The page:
The recent drug-related shooting death of 17-year-old Tyler Zanco in a Waltham, Mass., parking lot adds to the building storm clouds of illicit marijuana use by young people. According to police, Zanco, captain of his high school’s wrestling team, and two friends planned to rob a 21-year-old man they believe had cheated Zanco’s younger cousin of two ounces of marijuana in an earlier drug deal. After a fight ensued, a third man shot Zanco in the back as he tried to flee the scene.
Now we can add the blow back from a distinctly dark drug culture to the list of reasons it makes sense to keep kids away from weed—even the “fake” and potentially deadly kind highlighted on the April 21 cover of Time magazine.
The winding trail of prevention in recent times hails back to warnings that decriminalization and legalization of the drug would increase young people’s access to marijuana. Sadly, that prediction has come true. According to officials at the National Institute on Drug Abuse (NIDA), which in January released new Monitoring the Future data, there has been a precipitous rise in use of the drug among high school students.
Efforts by pro-marijuana groups to normalize perceptions of its use have worked. According to NIDA, 60 percent of 12th-graders do not view marijuana use as harmful. Perhaps that explains the significant increase in daily use of the drug by high school seniors from 2.4 percent in 1993 to 6.5 percent in 2013.
The two-decade trend does not only affect 17- and 18-year-olds. The same study, conducted by researchers at the University of Michigan, revealed that 4 percent of 10th-graders say they use marijuana daily, 18 percent report use in the past month, and almost 30 percent in the prior year.
A case in point: On March 29, the Boston Globe reported the arrest of three New Milford (Conn.) High School students, ages 14, 15 and 16, for selling marijuana-laced brownies at school.
But, wait. It gets worse. More than 12 percent of 8th-graders admitted to using marijuana in the last year.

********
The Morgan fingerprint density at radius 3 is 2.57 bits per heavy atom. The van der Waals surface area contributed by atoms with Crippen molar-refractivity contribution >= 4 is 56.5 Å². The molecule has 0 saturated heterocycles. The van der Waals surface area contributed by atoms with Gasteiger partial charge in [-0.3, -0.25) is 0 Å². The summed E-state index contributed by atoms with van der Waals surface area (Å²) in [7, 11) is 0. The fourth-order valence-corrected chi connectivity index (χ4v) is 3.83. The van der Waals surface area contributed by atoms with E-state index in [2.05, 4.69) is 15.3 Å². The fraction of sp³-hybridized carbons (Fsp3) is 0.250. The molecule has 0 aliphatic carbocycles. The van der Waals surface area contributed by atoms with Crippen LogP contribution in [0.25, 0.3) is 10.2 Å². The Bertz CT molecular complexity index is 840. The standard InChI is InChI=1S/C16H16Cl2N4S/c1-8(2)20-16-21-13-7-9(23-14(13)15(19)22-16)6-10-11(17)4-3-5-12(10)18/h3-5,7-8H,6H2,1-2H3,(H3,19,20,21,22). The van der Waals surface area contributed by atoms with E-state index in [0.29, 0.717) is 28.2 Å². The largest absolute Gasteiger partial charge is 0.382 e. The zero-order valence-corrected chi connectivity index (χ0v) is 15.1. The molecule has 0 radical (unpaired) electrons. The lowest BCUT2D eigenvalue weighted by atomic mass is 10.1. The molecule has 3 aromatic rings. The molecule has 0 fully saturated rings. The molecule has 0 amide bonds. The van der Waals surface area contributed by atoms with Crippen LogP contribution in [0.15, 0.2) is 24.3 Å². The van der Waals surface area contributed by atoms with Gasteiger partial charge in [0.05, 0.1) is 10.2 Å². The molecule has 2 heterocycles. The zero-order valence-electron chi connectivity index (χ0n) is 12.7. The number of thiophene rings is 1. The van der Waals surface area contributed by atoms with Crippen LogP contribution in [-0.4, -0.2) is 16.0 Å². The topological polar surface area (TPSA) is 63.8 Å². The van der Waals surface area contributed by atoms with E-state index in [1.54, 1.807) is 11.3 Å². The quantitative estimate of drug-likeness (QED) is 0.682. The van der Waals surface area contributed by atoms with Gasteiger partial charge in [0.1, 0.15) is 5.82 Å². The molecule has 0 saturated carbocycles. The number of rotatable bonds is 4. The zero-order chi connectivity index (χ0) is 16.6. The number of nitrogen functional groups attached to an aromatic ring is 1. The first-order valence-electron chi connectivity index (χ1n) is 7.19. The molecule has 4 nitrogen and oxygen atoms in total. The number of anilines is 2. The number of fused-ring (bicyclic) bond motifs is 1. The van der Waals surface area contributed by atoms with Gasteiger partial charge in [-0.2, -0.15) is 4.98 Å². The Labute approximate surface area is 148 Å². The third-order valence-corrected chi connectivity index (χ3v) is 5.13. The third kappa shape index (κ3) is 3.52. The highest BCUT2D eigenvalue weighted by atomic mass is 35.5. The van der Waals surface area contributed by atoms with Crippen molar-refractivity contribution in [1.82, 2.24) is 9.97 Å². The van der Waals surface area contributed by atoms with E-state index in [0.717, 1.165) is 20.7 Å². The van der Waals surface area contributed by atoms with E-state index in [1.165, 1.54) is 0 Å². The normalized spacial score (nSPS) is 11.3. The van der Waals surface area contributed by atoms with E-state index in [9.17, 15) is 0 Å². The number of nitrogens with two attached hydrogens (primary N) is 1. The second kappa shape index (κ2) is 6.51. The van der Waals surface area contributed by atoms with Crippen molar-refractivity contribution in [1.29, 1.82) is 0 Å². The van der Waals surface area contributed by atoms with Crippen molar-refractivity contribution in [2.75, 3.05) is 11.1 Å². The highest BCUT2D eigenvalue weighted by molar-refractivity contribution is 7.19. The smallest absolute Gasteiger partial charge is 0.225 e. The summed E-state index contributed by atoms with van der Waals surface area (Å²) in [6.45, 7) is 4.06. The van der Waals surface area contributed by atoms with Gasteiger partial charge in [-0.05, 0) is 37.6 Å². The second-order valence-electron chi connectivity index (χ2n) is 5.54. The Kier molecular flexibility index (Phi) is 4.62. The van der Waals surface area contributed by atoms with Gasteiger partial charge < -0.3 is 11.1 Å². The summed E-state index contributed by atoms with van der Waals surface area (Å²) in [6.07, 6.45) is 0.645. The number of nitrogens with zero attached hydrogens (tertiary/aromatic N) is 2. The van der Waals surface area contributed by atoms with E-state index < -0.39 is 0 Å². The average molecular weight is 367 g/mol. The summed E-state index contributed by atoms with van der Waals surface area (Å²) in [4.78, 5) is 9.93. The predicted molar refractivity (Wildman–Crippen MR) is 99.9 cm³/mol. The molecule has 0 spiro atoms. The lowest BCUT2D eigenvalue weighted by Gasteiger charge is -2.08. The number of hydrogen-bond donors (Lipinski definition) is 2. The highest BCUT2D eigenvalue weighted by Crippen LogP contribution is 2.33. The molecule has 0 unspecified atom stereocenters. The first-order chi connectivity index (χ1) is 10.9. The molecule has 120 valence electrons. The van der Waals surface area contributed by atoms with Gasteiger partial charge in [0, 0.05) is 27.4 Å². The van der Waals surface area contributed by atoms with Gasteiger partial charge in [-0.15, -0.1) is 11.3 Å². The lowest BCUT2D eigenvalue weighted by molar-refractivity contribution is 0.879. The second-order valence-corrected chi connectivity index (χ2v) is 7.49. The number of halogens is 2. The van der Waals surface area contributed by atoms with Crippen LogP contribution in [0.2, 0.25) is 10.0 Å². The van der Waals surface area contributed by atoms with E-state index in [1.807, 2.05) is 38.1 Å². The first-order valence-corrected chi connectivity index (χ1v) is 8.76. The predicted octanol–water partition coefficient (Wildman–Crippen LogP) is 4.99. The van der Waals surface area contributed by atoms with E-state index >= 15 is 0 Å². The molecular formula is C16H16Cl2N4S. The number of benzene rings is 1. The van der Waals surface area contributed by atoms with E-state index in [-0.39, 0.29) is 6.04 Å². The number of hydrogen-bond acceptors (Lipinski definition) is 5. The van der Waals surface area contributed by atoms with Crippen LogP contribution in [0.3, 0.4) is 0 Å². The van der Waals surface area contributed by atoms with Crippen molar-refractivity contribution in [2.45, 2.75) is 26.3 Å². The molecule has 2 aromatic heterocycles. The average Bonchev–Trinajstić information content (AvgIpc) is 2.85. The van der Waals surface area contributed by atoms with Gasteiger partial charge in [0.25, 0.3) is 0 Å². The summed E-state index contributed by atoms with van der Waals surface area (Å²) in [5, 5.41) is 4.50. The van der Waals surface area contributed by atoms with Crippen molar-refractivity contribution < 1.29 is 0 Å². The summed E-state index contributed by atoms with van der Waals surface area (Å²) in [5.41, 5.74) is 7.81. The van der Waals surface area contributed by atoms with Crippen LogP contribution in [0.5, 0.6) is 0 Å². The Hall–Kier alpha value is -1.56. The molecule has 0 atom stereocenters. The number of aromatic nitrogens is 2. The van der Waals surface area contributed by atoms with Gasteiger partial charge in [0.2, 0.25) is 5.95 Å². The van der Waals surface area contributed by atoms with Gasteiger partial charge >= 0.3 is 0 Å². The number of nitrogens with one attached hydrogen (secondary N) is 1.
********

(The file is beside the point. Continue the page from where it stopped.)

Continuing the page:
And this is not their grandfather’s marijuana. According to NIDA Director Nora D. Volkow, the levels of THC—the main psychoactive ingredient in marijuana—have gone up from 3.75 percent in 1995 to an average of 15 percent in today’s typical dose. She goes on to point out, “We should be extremely concerned that 12 percent of 13-to-14-year-olds are using marijuana. The children whose experimentation leads to regular use are setting themselves up for declines in IQ and diminished ability for success in life.”
The smoking gun.
Similar themes can be found in an April 15 Boston Globe article that shares findings published in the Journal of Neuroscience: young adults who occasionally smoke marijuana show abnormalities in two key areas of their brain related to emotion, motivation, and decision making.
Some have stated that laws banning use of marijuana are ineffective. They are not.
Research from SADD (Students Against Destructive Decisions) preceding the loosening of drug laws, revealed that 65 percent of young people cited those very laws as the number-one reason they chose to not use drugs. That ground is now cracking under their feet.
Unfortunately, it’s also affecting their driving. New research from SADD and Liberty Mutual Insurance tells us that 13 percent of teen drivers say they drive under the influence of drugs, including marijuana. Of that cohort, 30 percent say it does not affect them negatively.
In truth, marijuana dampens alertness, inhibits concentration, distorts perceptions, and slows reaction times, none of which makes for safe driving. Even so, some kids actually believe that smoking marijuana makes them better drivers.
In a story in the New York Times, Marilyn H. Huestis, a senior investigator at NIDA, said, “It is clear that marijuana use causes deficits that affect driving ability,” citing a two-fold increase in the risk of a crash if there is any measurable amount of THC in the bloodstream.
Of course, there are also mental health issues related to the use of marijuana. The Harvard Medical School Family Health Guide points to motivation problems among chronic users and shares, “Research now indicates that marijuana use increases the risk of depression, as well as schizophrenia.” Notably, it states that depressed people do not use the drug more often than their non-depressed counterparts, seemingly solving the chicken-or-the egg conundrum.
Violence, intellectual declines, motivation and achievement shortfalls, crash deaths and depression. Sounds like a perfect storm … gathering too quickly among those too young.
Stephen Gray Wallace, an associate research professor and director of the Center for Adolescent Research and Education (CARE) at Susquehanna University, has broad experience as a school psychologist and adolescent/family counselor. He is also a senior advisor to SADD, director of counseling and counselor training at Cape Cod Sea Camps, and a parenting expert at Kidsinthehouse.com. For more information about Stephen’s work, please visit StephenGrayWallace.com.
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